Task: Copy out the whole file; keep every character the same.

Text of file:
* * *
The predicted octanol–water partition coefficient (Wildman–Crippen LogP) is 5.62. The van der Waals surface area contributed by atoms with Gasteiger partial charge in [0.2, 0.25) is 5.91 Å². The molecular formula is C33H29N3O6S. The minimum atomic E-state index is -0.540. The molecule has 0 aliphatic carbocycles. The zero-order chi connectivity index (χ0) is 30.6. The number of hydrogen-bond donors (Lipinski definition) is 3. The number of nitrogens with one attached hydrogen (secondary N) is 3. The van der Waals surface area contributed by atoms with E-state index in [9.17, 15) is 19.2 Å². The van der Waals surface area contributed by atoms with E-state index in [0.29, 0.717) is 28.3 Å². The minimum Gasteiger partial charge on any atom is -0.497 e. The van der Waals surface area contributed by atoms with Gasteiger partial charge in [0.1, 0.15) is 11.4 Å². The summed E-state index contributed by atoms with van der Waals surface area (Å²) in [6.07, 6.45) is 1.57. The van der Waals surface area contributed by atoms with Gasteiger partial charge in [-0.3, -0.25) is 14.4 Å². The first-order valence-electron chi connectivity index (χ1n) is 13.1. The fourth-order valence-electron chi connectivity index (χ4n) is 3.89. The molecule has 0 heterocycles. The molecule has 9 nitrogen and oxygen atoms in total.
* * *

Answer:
The predicted octanol–water partition coefficient (Wildman–Crippen LogP) is 5.62. The van der Waals surface area contributed by atoms with Gasteiger partial charge in [0.2, 0.25) is 5.91 Å². The molecular formula is C33H29N3O6S. The minimum atomic E-state index is -0.540. The molecule has 0 aliphatic carbocycles. The zero-order chi connectivity index (χ0) is 30.6. The number of hydrogen-bond donors (Lipinski definition) is 3. The number of nitrogens with one attached hydrogen (secondary N) is 3. The van der Waals surface area contributed by atoms with E-state index in [9.17, 15) is 19.2 Å². The van der Waals surface area contributed by atoms with E-state index in [0.29, 0.717) is 28.3 Å². The minimum Gasteiger partial charge on any atom is -0.497 e. The van der Waals surface area contributed by atoms with Gasteiger partial charge in [0.1, 0.15) is 11.4 Å². The summed E-state index contributed by atoms with van der Waals surface area (Å²) in [6.07, 6.45) is 1.57. The van der Waals surface area contributed by atoms with Gasteiger partial charge in [-0.3, -0.25) is 14.4 Å². The first-order valence-electron chi connectivity index (χ1n) is 13.1. The fourth-order valence-electron chi connectivity index (χ4n) is 3.89. The molecule has 0 heterocycles. The molecule has 9 nitrogen and oxygen atoms in total.